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Growth of Internet of Things and Wearables leading to rising demand of Flexible batteries to power them

Battery usage has expanded from mobile phones and laptops to LED lamps, portable fans, toys, toothbrushes, and even automobiles. Now, the battery applications are expanding further as the Internet of Things, Industry 4.0, big data, mobile and cloud computing are introduced. People build systems to obtain, manage and utilise data to improve our lives. Objects become connected devices, and batteries are needed to provide the power.


There is also rapid development of flexible and wearable electronics is giving rise to an exciting range of applications, from smart watches and flexible displays — such as smart phones, tablets, and TV — to smart fabrics, smart glass, transdermal patches, sensors, and more. With this rise, demand has increased for high-performance flexible batteries.


For example, the Japanese government has announced to change the paradigm of healthcare by 2035 via the campaign called Japan Vision: Healthcare 2035. The government plans to create an ecosystem consisted of predictive, personalised and participatory healthcare. Technologies to leverage for this vision are IoT, wearables, smart phones, smart homes, robots, etc. With that, it is inevitable to look for a new battery solution right for these devices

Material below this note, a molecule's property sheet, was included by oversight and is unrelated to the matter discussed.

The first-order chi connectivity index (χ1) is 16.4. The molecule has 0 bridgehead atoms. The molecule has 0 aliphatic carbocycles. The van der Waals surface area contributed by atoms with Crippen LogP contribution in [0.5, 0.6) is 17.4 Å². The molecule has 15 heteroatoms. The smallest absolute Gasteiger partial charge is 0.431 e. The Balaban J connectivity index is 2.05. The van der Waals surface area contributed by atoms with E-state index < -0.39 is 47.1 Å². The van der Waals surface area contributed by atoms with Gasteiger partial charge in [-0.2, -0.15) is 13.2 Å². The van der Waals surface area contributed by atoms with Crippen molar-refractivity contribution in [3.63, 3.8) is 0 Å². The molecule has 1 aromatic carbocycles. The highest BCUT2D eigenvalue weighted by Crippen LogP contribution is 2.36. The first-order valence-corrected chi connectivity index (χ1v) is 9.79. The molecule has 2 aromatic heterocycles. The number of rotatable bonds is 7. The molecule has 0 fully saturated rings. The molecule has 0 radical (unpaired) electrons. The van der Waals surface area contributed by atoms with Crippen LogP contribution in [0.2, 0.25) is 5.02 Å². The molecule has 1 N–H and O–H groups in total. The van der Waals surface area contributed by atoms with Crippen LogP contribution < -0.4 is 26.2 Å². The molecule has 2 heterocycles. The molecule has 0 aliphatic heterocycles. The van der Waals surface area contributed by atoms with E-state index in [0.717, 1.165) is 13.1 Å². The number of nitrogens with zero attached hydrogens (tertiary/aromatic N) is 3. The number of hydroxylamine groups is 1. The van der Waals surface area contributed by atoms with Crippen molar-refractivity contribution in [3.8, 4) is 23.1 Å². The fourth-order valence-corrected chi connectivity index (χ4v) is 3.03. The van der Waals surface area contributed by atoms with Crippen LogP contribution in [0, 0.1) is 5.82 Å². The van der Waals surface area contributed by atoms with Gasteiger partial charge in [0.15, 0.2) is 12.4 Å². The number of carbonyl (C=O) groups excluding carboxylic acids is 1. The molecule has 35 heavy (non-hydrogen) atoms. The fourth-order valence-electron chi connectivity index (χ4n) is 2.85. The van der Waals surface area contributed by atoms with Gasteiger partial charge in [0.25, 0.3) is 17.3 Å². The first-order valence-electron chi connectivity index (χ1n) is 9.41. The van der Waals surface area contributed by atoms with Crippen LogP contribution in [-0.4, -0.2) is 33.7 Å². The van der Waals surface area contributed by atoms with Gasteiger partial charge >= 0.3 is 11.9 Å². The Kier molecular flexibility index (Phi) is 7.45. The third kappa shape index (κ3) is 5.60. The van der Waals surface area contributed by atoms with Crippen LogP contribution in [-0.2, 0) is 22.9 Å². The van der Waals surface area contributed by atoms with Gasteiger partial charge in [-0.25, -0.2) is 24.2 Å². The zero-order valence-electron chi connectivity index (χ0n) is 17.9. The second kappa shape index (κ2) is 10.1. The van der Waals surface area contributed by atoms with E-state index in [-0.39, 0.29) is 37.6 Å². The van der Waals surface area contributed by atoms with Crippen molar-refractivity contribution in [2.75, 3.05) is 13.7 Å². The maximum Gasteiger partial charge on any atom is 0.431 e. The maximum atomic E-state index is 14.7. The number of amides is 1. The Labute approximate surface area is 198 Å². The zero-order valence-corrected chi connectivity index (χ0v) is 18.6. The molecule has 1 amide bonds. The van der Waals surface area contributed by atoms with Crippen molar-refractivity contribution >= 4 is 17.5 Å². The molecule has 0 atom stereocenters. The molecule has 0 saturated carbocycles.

Making a flexible battery to power these flexible and wearable systems is another challenge. While the lithium-polymer batteries used in smartphones today are somewhat flexible, they can’t survive being bent many times. When it is necessary to collect the data from human bodies or portable objects via wearables or connected devices, the rigid and thick batteries have challenges in developing user-friendly designs. In order to get sufficient amount of data, users have to feel comfortable having the device on their bodies during the required amount of time.